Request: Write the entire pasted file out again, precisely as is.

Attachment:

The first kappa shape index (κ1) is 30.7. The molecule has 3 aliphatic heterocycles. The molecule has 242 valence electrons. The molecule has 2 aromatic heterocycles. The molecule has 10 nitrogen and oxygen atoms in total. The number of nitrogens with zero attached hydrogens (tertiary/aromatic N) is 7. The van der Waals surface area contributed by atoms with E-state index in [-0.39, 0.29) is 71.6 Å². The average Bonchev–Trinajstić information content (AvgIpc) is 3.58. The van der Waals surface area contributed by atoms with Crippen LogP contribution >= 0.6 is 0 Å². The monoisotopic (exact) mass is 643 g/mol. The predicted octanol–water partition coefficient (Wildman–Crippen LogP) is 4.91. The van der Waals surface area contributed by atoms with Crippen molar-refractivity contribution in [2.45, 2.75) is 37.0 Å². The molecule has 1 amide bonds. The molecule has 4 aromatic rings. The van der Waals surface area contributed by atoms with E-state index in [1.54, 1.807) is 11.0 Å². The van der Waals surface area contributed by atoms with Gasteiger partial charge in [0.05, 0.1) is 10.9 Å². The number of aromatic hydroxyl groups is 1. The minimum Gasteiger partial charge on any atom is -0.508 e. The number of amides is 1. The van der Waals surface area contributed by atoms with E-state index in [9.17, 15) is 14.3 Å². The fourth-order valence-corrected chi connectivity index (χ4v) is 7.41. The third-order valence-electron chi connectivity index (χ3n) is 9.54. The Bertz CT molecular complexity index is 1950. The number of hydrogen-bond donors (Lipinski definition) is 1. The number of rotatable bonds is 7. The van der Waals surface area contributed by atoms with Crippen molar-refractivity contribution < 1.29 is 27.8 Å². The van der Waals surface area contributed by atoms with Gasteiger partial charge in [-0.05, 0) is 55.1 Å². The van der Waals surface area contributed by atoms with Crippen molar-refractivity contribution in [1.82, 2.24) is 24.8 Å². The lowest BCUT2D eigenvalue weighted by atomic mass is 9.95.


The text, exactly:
The first kappa shape index (κ1) is 30.7. The molecule has 3 aliphatic heterocycles. The molecule has 242 valence electrons. The molecule has 2 aromatic heterocycles. The molecule has 10 nitrogen and oxygen atoms in total. The number of nitrogens with zero attached hydrogens (tertiary/aromatic N) is 7. The van der Waals surface area contributed by atoms with E-state index in [-0.39, 0.29) is 71.6 Å². The average Bonchev–Trinajstić information content (AvgIpc) is 3.58. The van der Waals surface area contributed by atoms with Crippen LogP contribution >= 0.6 is 0 Å². The monoisotopic (exact) mass is 643 g/mol. The predicted octanol–water partition coefficient (Wildman–Crippen LogP) is 4.91. The van der Waals surface area contributed by atoms with Crippen molar-refractivity contribution in [2.45, 2.75) is 37.0 Å². The molecule has 1 amide bonds. The molecule has 4 aromatic rings. The van der Waals surface area contributed by atoms with E-state index in [1.54, 1.807) is 11.0 Å². The van der Waals surface area contributed by atoms with Gasteiger partial charge in [0.05, 0.1) is 10.9 Å². The number of aromatic hydroxyl groups is 1. The minimum Gasteiger partial charge on any atom is -0.508 e. The number of amides is 1. The van der Waals surface area contributed by atoms with E-state index in [9.17, 15) is 14.3 Å². The fourth-order valence-corrected chi connectivity index (χ4v) is 7.41. The third-order valence-electron chi connectivity index (χ3n) is 9.54. The Bertz CT molecular complexity index is 1950. The number of hydrogen-bond donors (Lipinski definition) is 1. The number of rotatable bonds is 7. The van der Waals surface area contributed by atoms with Crippen molar-refractivity contribution < 1.29 is 27.8 Å². The van der Waals surface area contributed by atoms with Gasteiger partial charge in [-0.05, 0) is 55.1 Å². The van der Waals surface area contributed by atoms with Crippen molar-refractivity contribution in [1.82, 2.24) is 24.8 Å². The lowest BCUT2D eigenvalue weighted by atomic mass is 9.95.